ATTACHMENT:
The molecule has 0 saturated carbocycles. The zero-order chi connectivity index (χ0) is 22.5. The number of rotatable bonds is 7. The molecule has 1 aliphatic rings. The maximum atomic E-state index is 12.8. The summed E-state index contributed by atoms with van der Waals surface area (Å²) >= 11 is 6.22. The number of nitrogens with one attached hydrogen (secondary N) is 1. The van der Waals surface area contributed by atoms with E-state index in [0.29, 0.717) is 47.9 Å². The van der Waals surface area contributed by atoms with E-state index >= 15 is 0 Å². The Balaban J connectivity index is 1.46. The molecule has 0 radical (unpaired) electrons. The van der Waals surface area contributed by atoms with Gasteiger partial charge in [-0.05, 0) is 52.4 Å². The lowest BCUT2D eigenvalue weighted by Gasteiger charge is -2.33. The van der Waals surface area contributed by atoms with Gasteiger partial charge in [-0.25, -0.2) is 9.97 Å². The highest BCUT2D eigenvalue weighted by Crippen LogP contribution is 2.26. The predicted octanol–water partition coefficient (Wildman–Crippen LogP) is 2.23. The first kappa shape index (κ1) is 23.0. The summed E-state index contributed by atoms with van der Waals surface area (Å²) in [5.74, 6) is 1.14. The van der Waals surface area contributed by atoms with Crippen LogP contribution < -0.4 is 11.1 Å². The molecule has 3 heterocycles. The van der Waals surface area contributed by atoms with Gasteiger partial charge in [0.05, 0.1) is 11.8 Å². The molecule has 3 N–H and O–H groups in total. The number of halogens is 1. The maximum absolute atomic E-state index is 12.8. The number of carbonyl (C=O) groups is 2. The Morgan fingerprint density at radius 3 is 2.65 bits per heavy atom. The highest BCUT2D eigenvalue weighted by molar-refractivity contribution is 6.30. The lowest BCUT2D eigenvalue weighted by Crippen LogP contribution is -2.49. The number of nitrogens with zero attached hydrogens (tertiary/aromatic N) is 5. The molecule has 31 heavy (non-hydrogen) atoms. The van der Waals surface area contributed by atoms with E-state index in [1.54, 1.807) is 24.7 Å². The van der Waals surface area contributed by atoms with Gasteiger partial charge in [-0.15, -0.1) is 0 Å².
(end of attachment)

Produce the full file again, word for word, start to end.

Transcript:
The molecule has 0 saturated carbocycles. The zero-order chi connectivity index (χ0) is 22.5. The number of rotatable bonds is 7. The molecule has 1 aliphatic rings. The maximum atomic E-state index is 12.8. The summed E-state index contributed by atoms with van der Waals surface area (Å²) >= 11 is 6.22. The number of nitrogens with one attached hydrogen (secondary N) is 1. The van der Waals surface area contributed by atoms with E-state index in [0.29, 0.717) is 47.9 Å². The van der Waals surface area contributed by atoms with E-state index >= 15 is 0 Å². The Balaban J connectivity index is 1.46. The molecule has 0 radical (unpaired) electrons. The van der Waals surface area contributed by atoms with Gasteiger partial charge in [-0.05, 0) is 52.4 Å². The lowest BCUT2D eigenvalue weighted by Gasteiger charge is -2.33. The van der Waals surface area contributed by atoms with Gasteiger partial charge in [-0.25, -0.2) is 9.97 Å². The highest BCUT2D eigenvalue weighted by Crippen LogP contribution is 2.26. The predicted octanol–water partition coefficient (Wildman–Crippen LogP) is 2.23. The first kappa shape index (κ1) is 23.0. The summed E-state index contributed by atoms with van der Waals surface area (Å²) in [5.74, 6) is 1.14. The van der Waals surface area contributed by atoms with Crippen LogP contribution < -0.4 is 11.1 Å². The molecule has 3 heterocycles. The van der Waals surface area contributed by atoms with Gasteiger partial charge in [0.05, 0.1) is 11.8 Å². The molecule has 3 N–H and O–H groups in total. The number of halogens is 1. The maximum absolute atomic E-state index is 12.8. The number of carbonyl (C=O) groups is 2. The Morgan fingerprint density at radius 3 is 2.65 bits per heavy atom. The highest BCUT2D eigenvalue weighted by molar-refractivity contribution is 6.30. The lowest BCUT2D eigenvalue weighted by Crippen LogP contribution is -2.49. The number of nitrogens with zero attached hydrogens (tertiary/aromatic N) is 5. The molecule has 31 heavy (non-hydrogen) atoms. The van der Waals surface area contributed by atoms with E-state index in [1.54, 1.807) is 24.7 Å². The van der Waals surface area contributed by atoms with Gasteiger partial charge in [-0.15, -0.1) is 0 Å².